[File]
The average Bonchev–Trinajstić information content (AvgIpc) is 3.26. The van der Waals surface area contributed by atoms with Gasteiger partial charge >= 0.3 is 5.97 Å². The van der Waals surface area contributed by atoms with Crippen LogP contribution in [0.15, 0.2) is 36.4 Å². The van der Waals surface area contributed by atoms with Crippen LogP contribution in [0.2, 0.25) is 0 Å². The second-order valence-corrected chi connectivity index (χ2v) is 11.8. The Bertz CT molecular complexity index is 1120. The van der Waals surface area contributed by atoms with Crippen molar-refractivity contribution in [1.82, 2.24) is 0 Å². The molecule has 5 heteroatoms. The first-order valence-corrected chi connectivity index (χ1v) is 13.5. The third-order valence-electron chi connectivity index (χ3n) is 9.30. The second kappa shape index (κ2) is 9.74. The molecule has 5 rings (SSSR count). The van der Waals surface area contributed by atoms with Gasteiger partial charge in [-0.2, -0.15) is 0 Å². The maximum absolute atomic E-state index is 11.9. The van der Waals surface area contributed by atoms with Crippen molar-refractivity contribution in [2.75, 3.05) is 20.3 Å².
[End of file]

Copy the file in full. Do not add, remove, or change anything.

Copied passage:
The average Bonchev–Trinajstić information content (AvgIpc) is 3.26. The van der Waals surface area contributed by atoms with Gasteiger partial charge >= 0.3 is 5.97 Å². The van der Waals surface area contributed by atoms with Crippen LogP contribution in [0.15, 0.2) is 36.4 Å². The van der Waals surface area contributed by atoms with Crippen LogP contribution in [0.2, 0.25) is 0 Å². The second-order valence-corrected chi connectivity index (χ2v) is 11.8. The Bertz CT molecular complexity index is 1120. The van der Waals surface area contributed by atoms with Crippen molar-refractivity contribution in [1.82, 2.24) is 0 Å². The molecule has 5 heteroatoms. The first-order valence-corrected chi connectivity index (χ1v) is 13.5. The third-order valence-electron chi connectivity index (χ3n) is 9.30. The second kappa shape index (κ2) is 9.74. The molecule has 5 rings (SSSR count). The van der Waals surface area contributed by atoms with Gasteiger partial charge in [-0.2, -0.15) is 0 Å². The maximum absolute atomic E-state index is 11.9. The van der Waals surface area contributed by atoms with Crippen molar-refractivity contribution in [2.75, 3.05) is 20.3 Å².